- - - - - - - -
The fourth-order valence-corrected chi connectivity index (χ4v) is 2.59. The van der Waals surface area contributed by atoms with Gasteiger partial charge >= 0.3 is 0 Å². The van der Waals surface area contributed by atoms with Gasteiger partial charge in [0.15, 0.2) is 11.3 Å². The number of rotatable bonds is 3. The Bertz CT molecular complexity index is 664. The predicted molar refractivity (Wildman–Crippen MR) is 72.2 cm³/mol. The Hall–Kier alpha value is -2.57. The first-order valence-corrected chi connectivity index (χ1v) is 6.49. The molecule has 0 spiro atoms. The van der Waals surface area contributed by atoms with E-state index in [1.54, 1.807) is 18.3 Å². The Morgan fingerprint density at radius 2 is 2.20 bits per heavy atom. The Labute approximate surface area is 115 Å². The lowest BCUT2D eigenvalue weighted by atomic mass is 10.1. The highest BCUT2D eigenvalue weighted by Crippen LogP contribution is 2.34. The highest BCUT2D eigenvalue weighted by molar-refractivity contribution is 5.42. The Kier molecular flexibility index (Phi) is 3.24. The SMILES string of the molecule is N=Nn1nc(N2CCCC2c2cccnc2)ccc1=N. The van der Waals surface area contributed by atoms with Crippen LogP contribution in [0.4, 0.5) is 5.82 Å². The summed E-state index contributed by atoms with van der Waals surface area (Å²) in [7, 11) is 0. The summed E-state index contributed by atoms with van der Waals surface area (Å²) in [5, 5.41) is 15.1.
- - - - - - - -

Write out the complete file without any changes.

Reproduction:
The fourth-order valence-corrected chi connectivity index (χ4v) is 2.59. The van der Waals surface area contributed by atoms with Gasteiger partial charge >= 0.3 is 0 Å². The van der Waals surface area contributed by atoms with Gasteiger partial charge in [0.15, 0.2) is 11.3 Å². The number of rotatable bonds is 3. The Bertz CT molecular complexity index is 664. The predicted molar refractivity (Wildman–Crippen MR) is 72.2 cm³/mol. The Hall–Kier alpha value is -2.57. The first-order valence-corrected chi connectivity index (χ1v) is 6.49. The molecule has 0 spiro atoms. The van der Waals surface area contributed by atoms with E-state index in [1.54, 1.807) is 18.3 Å². The Morgan fingerprint density at radius 2 is 2.20 bits per heavy atom. The Labute approximate surface area is 115 Å². The lowest BCUT2D eigenvalue weighted by atomic mass is 10.1. The highest BCUT2D eigenvalue weighted by Crippen LogP contribution is 2.34. The highest BCUT2D eigenvalue weighted by molar-refractivity contribution is 5.42. The Kier molecular flexibility index (Phi) is 3.24. The SMILES string of the molecule is N=Nn1nc(N2CCCC2c2cccnc2)ccc1=N. The van der Waals surface area contributed by atoms with Crippen LogP contribution in [0.4, 0.5) is 5.82 Å². The summed E-state index contributed by atoms with van der Waals surface area (Å²) in [7, 11) is 0. The summed E-state index contributed by atoms with van der Waals surface area (Å²) in [5, 5.41) is 15.1.